By Liz Snyder
Research Ethics submissions have moved from a paper-based system to one that is online, streamlining management of ethics protocols and the ethics review process for both researchers and review boards.
Researchers now complete their ethics protocols using a ‘smart’ e-form with branching logic and hover-over help text. The new system routes ethics protocols electronically through the approval process and researchers can view their submission along the approval pathway.
The Research Ethics module of ResearchLink was launched in December, 2016 and has already been put to the test.
Human Health and Nutritional Science Associate Professor and Research Ethics Board Natural, Physical and Engineering Sciences (REB-NPES) chair, Lori Vallis, says her committee has looked at several submissions in the new system. She says, as expected, there were some hiccups, but the system has benefits she hadn't even foreseen – for example, educating current researchers about the ethics review process. "You can now hover over a question to find out why you have to address it with your research ethics application," she says.
On top of the advantages of having protocols all in one place, Stephen Lewis, Department of Psychology Professor and chair of the REB (General) says training the next generation of researchers how to go through a research ethics submission is another bonus of the system.
"Interestingly, it also has pedagogical value in that it can be used by undergraduate and graduate students, either in their own research or in a class, to complete different REB protocol components and obtain feedback from faculty researchers; this is a novel aspect of the system and perhaps an unintended benefit," he says.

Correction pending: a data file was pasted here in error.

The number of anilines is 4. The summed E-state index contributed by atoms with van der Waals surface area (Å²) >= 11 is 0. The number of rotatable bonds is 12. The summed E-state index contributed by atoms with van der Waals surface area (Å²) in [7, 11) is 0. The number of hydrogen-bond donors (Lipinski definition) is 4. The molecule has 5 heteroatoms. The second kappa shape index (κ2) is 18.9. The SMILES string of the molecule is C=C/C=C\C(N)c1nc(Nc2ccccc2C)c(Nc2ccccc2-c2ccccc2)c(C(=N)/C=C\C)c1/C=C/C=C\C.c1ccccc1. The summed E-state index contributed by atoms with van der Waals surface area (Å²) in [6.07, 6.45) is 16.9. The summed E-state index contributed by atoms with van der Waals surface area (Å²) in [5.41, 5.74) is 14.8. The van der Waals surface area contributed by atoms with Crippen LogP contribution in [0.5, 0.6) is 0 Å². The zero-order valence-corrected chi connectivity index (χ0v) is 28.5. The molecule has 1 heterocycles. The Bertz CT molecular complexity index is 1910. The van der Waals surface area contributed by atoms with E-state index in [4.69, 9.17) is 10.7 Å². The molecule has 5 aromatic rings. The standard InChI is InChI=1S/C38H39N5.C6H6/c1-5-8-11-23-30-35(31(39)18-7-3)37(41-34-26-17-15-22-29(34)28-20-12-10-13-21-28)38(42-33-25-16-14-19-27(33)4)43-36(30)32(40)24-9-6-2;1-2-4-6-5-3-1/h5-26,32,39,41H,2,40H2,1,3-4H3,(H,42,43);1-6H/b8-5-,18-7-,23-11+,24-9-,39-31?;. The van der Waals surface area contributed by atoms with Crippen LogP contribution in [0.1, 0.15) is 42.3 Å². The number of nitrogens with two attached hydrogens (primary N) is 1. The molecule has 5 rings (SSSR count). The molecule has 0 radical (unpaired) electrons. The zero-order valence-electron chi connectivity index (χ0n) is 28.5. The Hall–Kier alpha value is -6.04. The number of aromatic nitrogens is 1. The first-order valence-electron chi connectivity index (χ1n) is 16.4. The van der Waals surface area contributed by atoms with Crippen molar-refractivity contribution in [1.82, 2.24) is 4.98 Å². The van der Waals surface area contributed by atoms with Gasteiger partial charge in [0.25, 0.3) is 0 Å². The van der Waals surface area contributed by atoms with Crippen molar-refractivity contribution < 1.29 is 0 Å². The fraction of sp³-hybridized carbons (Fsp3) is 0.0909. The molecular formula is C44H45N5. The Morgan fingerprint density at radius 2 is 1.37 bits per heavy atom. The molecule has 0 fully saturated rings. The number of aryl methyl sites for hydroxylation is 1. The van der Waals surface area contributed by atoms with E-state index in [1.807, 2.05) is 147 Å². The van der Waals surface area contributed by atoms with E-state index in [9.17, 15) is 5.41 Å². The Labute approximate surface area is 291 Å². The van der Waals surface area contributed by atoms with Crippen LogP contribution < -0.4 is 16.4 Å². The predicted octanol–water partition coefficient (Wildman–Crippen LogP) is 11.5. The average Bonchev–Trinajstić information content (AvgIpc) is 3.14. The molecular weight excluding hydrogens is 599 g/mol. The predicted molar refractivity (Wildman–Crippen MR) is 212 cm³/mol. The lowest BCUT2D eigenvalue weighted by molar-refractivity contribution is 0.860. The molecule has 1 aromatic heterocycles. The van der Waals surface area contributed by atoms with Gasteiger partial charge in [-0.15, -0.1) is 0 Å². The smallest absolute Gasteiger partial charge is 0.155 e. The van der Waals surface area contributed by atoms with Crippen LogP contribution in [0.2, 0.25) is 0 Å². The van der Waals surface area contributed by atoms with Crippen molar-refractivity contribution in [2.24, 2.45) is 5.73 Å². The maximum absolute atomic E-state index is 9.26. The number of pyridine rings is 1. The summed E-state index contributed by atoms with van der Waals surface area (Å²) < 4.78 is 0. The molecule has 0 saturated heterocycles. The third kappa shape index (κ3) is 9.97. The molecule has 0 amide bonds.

ResearchLink, a research database and web portal that is accessible 24/7 from anywhere in the world, was announced at a kick-off event on October 2, 2015.
Arvinder Magon, project manager for ResearchLink, says Research Ethics was the first module to be launched because the user group is smaller compared to those who will be using the system for grants and contracts and lessons learned from rolling out this smaller module first will be applied to the rollout of the next larger module. It was also important to move Research Ethics out of a paper-based system to maximize compliance with the Tri-Council Policy Statement: Ethical Conduct for Research Involving Humans (TCPS) audit requirements, and as part of the ResearchLink Steering Group’s risk management strategy
"Research Ethics protocols were using manual processes and these were supported by a Word-based application form. We wanted to move them into the 21st century," Magon says.
It's a far cry from School of Engineering Professor Michele Oliver's first ethics application in 1984 -- done on a typewriter -- and up until the launch of ResearchLink, many components of the REB submissions have been done with pen and paper. "We’ve come a long way in a short time," Oliver says.
Because it is such a long way to come, there is a learning curve to using the new system, but there are training systems in place and one-on-one help is also available.
The next phase for ResearchLink will be grants and contracts, followed by animal care, and environmental health and safety.
Vallis looks forward to the next phases of ResearchLink. "Ultimately, down the road when things are integrated, this system is going to be great," she says.
ResearchLink is funded by the Research Support Fund.